But on the other hand, as John says "a lie, is a lie, is a lie." I am more like John than may be apparent, I think. So, okay, like him I want to be strictly honest here about this: I support some lying in my pedagogy. Put the other way, I do not support pedagogies that attempt to adhere strictly to "the truth".
When you take autonomy from a student, and use testing as a means to force students to do things, then I think I am in a sense maintaining a lie (dream, fantasy, folly). I think that there is a relationship between power and lies. Lies occur when there is force in place to conceal.
And I am saying that force, i.e. testing as a means of making students learn, has a place in education.
If I took the path of truth, if I were 100% transparent, if I made my students aware of the benefits that they would accrue from their learning, of the utility of the value of my education that I am imparting in its truth, I am not sure that students would learn or learn as much. Does this mean that I should not teach them? No, I believe it does not.
There are a number of strategies that I could take to scumble over this "horses mouth" and say "oh, no I am not forcing my students to do anything they don't want to do, at the end of the day." And perhaps I should take this line. I believe, it is the one that Ger takes . And I think that it is the line taken by a variety of educationalists who are a lot brainier than me.
However, I do not think that there is not a future, or higher plain at which my students will realise that any truth that I imparted to them is in fact valuable (Please see my previous post to the other forum for more about this issue). I think that the I am providing them with an illusion. It is a valuable one. But it is not solely in the utility of English. The utility is, partly in the lie* that learning English is useful. I think I am teaching them, partly, the very useful skill of deceiving themselves.
And as long as part of my job is in this task, then part of my job will remaining to force my students to learn.
As Tom points out "lie" and "lying" are very strong words, so finally I would like to substitute, *folly, fantasy, dream, obsession, absorption, game, or faith. Like John, I am quite optimistic about the world. I don't think that it is so bad that we live in a dream. Alas, however, to be positive about this goodly frame, I find have to be so politically incorrect.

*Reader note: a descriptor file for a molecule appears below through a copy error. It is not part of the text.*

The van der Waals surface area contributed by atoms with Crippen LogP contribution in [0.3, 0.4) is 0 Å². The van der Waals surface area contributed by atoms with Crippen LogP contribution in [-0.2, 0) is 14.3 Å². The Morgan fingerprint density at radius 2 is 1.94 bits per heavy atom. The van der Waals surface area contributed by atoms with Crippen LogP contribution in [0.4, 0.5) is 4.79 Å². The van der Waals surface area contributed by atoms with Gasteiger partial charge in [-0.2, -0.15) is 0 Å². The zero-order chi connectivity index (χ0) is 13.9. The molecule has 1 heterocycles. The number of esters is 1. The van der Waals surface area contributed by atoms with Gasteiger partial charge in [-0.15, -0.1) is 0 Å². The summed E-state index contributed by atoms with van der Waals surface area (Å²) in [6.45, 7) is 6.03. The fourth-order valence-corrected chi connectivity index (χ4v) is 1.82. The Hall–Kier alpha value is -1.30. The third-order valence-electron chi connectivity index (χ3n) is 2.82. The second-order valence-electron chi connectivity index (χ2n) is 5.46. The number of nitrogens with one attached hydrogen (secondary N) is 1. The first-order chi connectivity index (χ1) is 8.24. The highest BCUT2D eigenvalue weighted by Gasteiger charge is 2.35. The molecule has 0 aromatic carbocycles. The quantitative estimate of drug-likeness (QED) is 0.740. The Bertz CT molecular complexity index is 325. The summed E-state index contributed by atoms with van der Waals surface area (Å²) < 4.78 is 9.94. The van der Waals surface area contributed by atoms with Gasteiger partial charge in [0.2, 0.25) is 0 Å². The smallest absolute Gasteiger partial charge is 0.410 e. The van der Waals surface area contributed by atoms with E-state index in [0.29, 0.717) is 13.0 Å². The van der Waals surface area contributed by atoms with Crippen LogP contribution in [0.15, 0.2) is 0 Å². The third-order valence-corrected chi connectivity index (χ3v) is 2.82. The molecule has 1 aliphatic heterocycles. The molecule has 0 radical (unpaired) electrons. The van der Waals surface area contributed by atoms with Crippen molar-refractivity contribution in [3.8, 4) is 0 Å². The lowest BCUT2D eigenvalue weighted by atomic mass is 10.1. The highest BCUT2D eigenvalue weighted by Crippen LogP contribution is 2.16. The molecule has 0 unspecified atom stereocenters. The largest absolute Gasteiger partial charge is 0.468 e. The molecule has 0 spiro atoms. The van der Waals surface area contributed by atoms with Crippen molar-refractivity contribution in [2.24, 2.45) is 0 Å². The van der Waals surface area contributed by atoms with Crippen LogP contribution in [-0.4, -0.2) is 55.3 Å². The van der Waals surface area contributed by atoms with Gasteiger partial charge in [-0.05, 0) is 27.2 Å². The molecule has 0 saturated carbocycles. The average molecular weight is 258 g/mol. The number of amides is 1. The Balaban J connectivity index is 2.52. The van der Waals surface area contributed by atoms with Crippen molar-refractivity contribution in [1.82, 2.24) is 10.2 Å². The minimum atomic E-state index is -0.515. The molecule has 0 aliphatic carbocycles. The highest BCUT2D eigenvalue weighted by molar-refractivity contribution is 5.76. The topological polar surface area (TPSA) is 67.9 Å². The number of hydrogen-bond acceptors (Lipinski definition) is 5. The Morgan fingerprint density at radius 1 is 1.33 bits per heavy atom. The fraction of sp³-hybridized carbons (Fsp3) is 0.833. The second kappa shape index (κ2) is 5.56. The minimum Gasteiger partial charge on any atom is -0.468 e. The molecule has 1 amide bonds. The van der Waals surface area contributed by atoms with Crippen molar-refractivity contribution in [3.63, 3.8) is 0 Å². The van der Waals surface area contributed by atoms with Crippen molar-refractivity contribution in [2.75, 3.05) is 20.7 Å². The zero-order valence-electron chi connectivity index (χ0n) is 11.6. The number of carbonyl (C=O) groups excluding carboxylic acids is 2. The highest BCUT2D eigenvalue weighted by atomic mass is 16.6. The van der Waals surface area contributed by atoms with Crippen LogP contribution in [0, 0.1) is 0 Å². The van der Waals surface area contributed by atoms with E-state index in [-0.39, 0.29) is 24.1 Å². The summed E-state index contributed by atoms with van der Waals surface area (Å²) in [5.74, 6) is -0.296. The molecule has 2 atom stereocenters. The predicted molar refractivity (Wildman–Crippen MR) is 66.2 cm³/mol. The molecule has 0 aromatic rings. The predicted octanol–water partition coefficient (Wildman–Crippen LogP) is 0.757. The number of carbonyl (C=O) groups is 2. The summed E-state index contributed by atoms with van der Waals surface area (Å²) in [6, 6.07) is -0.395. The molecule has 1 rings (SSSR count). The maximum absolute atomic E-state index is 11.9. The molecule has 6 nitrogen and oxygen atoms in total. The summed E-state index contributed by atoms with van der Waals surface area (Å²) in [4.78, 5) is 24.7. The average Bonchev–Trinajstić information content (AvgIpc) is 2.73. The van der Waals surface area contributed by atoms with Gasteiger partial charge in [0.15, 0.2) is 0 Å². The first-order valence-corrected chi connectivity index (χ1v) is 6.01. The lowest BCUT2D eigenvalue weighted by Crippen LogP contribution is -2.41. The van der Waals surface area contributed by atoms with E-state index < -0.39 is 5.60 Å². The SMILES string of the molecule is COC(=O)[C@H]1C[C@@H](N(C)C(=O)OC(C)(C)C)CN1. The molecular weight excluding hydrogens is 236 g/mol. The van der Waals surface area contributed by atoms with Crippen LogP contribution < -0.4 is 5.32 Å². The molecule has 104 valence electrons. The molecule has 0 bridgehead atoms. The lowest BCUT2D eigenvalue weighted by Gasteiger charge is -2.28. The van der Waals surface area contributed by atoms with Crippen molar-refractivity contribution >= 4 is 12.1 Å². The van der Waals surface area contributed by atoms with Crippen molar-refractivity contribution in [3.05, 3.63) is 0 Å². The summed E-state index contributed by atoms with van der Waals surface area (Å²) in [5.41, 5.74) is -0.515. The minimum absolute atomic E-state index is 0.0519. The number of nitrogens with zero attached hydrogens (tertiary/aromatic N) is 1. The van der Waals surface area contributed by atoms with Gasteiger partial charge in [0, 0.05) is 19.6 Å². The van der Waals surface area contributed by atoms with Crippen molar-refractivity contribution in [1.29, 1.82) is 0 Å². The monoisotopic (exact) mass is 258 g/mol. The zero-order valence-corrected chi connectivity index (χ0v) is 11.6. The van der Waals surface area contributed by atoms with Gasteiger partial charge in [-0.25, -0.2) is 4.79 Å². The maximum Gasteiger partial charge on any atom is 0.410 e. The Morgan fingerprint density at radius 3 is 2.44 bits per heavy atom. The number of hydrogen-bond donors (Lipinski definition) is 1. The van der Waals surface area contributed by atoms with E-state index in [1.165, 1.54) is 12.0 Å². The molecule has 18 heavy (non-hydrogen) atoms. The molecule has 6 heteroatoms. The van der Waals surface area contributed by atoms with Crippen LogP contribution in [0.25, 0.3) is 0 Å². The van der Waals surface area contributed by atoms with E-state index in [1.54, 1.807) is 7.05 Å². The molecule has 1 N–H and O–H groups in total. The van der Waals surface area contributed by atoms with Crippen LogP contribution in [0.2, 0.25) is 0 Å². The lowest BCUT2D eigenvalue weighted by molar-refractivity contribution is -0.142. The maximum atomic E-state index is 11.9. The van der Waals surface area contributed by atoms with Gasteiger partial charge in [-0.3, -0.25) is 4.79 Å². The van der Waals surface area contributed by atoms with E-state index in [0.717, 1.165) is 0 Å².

Thanks for your comments Ger. I not nearly so urbane and erudite in educational methodologies. I have only come across constructivism, usually called "the communicative approach" and "student centered learning," in my limited field of English teaching as a second language. I have written a fourth-rate paper (in draft, 3.6 MB here) expounding constructivism. Perhaps if I had read the books on education that you have read, then I would be able to find a better way of justifying the use of tests in education. Alas, I have not come across an educational theory that provides an answer to my questions concerning the limits of constructivism. It is probably because I grew up with Pink Floyd and even earlier, The Logical Song, that I am so much of a constructivist. But when I attempt to take constructivism to the extreme you meet... "a Wall" or a social reality that is as I attempt to explain above.
So, I very much hope that the "maze" makers make some more "mazes". The fact is that Moodle has really good methods of colaboration and cooperation but still lacks a test that is not easy to cheat, and the only facility for linking activities or "class scenarios" (read "maze"?) is a "hack".
I would also really like to see your Library Add-on going Tom. When constructivist tools get as good as that, then I think that even my students may start participating without the need for extrinsic motivation. But even with the libary I would like the ability to give a tenth of a percentage evaulation point per post.
I'm not currently a teacher. I do eLearning for various corporations, though I have done some teaching, including teaching English in China and teaching Natural Sciences at a local arboretum during a summer program. This is written with the caveat that I don't have the formal academic credentials, so take it as you will...
If you don't mind my opinion, I think your efforts at 'integrity' are all for the best, but I think you can reach a better conclusion than 'dissembling is all for the best.'